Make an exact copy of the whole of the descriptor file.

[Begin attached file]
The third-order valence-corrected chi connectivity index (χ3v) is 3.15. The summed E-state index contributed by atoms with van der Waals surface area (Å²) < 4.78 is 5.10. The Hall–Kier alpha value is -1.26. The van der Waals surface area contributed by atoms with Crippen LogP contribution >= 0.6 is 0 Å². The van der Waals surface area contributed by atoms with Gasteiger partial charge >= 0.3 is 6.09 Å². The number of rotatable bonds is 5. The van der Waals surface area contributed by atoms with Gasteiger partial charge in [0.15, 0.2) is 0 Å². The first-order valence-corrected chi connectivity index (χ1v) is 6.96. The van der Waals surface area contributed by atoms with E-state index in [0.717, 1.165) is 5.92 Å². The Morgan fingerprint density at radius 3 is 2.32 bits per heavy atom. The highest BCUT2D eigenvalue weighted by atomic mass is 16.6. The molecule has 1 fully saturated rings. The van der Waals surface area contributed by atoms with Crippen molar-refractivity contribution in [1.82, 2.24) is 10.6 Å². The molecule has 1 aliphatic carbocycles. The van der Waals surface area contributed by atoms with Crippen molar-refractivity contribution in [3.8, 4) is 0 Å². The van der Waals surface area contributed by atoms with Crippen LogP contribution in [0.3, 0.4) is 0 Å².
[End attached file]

The third-order valence-corrected chi connectivity index (χ3v) is 3.15. The summed E-state index contributed by atoms with van der Waals surface area (Å²) < 4.78 is 5.10. The Hall–Kier alpha value is -1.26. The van der Waals surface area contributed by atoms with Crippen LogP contribution >= 0.6 is 0 Å². The van der Waals surface area contributed by atoms with Gasteiger partial charge >= 0.3 is 6.09 Å². The number of rotatable bonds is 5. The van der Waals surface area contributed by atoms with Gasteiger partial charge in [0.15, 0.2) is 0 Å². The first-order valence-corrected chi connectivity index (χ1v) is 6.96. The van der Waals surface area contributed by atoms with E-state index in [0.717, 1.165) is 5.92 Å². The Morgan fingerprint density at radius 3 is 2.32 bits per heavy atom. The highest BCUT2D eigenvalue weighted by atomic mass is 16.6. The molecule has 1 fully saturated rings. The van der Waals surface area contributed by atoms with Crippen molar-refractivity contribution in [1.82, 2.24) is 10.6 Å². The molecule has 1 aliphatic carbocycles. The van der Waals surface area contributed by atoms with Crippen molar-refractivity contribution in [3.8, 4) is 0 Å². The van der Waals surface area contributed by atoms with Crippen LogP contribution in [0.3, 0.4) is 0 Å².